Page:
Victoria Rosner - Ransom Fellow
Tom Staley and Victoria Rosner at the Ransom Center, December 2000. Photograph by Pete Smith.
Alvin Langdon Coburn
Ransom Center Photography Collection
I spoke with Victoria Rosner, Assistant Professor of English, from Texas A&M University last winter while she was at the Ransom Center for a Mellon Fellowship.
You are writing a book on modernism and the reinvention of domestic life?
Yes, it's tentatively titled Interior Designs: Modernism and the Reconstruction of Domestic Life. It grew out of an observation I made in doing my dissertation research that British modern writers seemed interested in using architecture both metaphorically and materially as a way of expressing ideas about identity or about subjectivity. Architecture seemed to have very personal resonance for a lot of modern British writers. My project is really about, in the broadest sense, the articulation of space in modernism, but I focus on the spaces of private life.
What authors are you looking at?
Virginia Woolf, Lytton Strachey, E. M. Forster, Wyndham Lewis, Radclyffe Hall, Evelyn Waugh, Natalie Barney, and Hilda Doolittle. Those are the main ones, although I'm considering expanding it as I find more material.
No wonder you're here, since we house the archives of most of those writers.
Absolutely. I looked at the authors' personal correspondence and manuscripts. Personal correspondence is particularly important for my project because of a lot of the literary figures who I deal with were working collaboratively, or had personal relationships with some of the avant-garde artists and writers who were concretely involved in thinking about new ways to approach domestic space. Basically, they wanted to get as far away as they could from the Victorian interior which is somewhat reductively maligned as being cluttered, formal, extremely differentiated along gender and class-based linesdark, heavy, patriarchal. The modernists wanted to get away from that.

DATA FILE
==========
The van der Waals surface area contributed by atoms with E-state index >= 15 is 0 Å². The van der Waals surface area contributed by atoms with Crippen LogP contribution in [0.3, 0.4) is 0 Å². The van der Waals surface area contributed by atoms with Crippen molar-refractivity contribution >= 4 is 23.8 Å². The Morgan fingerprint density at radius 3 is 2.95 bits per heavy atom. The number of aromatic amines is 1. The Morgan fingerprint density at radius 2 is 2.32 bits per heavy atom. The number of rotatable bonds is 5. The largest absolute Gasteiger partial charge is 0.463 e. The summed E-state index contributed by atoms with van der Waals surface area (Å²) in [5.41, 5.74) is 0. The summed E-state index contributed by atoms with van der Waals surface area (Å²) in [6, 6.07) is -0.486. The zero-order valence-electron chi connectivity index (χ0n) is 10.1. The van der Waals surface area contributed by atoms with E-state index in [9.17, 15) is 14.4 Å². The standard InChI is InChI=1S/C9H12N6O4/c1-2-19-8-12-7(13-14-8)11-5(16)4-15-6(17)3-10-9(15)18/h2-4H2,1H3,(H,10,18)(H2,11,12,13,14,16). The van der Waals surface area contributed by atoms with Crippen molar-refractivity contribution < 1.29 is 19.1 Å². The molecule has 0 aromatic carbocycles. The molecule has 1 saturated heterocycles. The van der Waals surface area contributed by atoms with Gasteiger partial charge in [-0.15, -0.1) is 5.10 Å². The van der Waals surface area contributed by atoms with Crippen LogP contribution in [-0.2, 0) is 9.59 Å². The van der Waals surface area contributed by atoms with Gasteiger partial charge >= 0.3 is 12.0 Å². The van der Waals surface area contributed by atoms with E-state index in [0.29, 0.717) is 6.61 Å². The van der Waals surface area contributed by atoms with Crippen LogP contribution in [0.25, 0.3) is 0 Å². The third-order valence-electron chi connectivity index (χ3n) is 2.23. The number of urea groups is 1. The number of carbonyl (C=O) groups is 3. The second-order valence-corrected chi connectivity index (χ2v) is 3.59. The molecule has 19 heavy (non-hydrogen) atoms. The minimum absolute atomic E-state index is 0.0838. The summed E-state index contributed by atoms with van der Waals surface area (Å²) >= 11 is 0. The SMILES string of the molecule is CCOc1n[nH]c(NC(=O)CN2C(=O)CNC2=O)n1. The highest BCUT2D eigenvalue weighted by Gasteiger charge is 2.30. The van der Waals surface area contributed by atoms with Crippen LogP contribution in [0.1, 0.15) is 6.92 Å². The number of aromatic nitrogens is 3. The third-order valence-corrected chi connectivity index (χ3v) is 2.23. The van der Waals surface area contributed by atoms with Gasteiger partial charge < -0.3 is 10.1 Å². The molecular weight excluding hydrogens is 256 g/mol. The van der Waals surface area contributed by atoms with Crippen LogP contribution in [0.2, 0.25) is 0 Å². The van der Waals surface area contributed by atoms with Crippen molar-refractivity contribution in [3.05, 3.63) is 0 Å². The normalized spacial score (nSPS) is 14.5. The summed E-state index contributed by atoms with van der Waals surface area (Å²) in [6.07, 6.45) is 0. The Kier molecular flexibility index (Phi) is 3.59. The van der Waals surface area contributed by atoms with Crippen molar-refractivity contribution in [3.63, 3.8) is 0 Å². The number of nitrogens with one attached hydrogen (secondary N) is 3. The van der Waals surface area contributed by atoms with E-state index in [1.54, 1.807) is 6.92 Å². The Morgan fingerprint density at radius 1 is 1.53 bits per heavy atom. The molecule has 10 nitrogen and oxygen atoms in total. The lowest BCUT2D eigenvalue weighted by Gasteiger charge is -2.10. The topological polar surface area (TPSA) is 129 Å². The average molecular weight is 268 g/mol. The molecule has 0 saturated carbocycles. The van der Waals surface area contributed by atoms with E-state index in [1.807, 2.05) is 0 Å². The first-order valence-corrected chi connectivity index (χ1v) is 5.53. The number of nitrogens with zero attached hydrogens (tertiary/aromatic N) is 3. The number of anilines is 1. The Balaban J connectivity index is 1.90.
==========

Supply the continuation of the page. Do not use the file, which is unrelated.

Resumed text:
One of the points that I make on Bloomsbury is that part of our conception of what Bloomsbury is, is bound up with their homes. When we imagine the Bloomsbury writers, I think, we imagine them sitting around together in their homes talking. This is interesting, because normally when we think of what the spaces of modernism are, where modernism happens, we think of public spaces. We think of cafés; we think of the city street; we might even think of the factory. What I found was that many modern British writers and artists were experimenting with transforming the spaces of private life, both in their work and in their own lives.
— Sheree Scarborough